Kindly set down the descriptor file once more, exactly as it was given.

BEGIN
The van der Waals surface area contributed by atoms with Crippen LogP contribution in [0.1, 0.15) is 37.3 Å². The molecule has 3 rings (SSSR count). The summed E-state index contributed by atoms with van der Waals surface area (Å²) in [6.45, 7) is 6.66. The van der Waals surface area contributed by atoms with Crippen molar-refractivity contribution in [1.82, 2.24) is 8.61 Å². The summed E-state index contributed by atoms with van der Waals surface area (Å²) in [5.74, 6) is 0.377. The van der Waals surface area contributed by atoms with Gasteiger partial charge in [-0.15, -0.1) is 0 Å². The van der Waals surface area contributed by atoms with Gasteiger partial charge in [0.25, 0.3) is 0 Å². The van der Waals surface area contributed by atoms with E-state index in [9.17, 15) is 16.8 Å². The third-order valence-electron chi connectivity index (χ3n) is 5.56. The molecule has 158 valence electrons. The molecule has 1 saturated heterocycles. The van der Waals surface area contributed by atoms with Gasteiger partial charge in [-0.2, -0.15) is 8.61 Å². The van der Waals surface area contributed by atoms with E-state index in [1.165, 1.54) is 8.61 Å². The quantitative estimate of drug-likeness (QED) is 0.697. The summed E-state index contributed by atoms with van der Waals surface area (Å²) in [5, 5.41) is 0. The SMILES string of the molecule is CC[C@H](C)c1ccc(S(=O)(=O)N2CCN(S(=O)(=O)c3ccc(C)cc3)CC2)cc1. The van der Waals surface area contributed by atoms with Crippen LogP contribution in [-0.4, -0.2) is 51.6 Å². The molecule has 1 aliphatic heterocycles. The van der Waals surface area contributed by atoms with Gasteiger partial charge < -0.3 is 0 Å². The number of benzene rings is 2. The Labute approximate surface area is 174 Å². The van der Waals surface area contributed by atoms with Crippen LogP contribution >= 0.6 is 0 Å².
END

The van der Waals surface area contributed by atoms with Crippen LogP contribution in [0.1, 0.15) is 37.3 Å². The molecule has 3 rings (SSSR count). The summed E-state index contributed by atoms with van der Waals surface area (Å²) in [6.45, 7) is 6.66. The van der Waals surface area contributed by atoms with Crippen molar-refractivity contribution in [1.82, 2.24) is 8.61 Å². The summed E-state index contributed by atoms with van der Waals surface area (Å²) in [5.74, 6) is 0.377. The van der Waals surface area contributed by atoms with Gasteiger partial charge in [-0.15, -0.1) is 0 Å². The van der Waals surface area contributed by atoms with Gasteiger partial charge in [0.25, 0.3) is 0 Å². The van der Waals surface area contributed by atoms with E-state index in [9.17, 15) is 16.8 Å². The third-order valence-electron chi connectivity index (χ3n) is 5.56. The molecule has 158 valence electrons. The molecule has 1 saturated heterocycles. The van der Waals surface area contributed by atoms with Gasteiger partial charge in [-0.2, -0.15) is 8.61 Å². The van der Waals surface area contributed by atoms with E-state index in [1.165, 1.54) is 8.61 Å². The quantitative estimate of drug-likeness (QED) is 0.697. The summed E-state index contributed by atoms with van der Waals surface area (Å²) in [5, 5.41) is 0. The SMILES string of the molecule is CC[C@H](C)c1ccc(S(=O)(=O)N2CCN(S(=O)(=O)c3ccc(C)cc3)CC2)cc1. The van der Waals surface area contributed by atoms with Crippen LogP contribution in [-0.4, -0.2) is 51.6 Å². The molecule has 1 aliphatic heterocycles. The van der Waals surface area contributed by atoms with Gasteiger partial charge < -0.3 is 0 Å². The number of benzene rings is 2. The Labute approximate surface area is 174 Å². The van der Waals surface area contributed by atoms with Crippen LogP contribution >= 0.6 is 0 Å².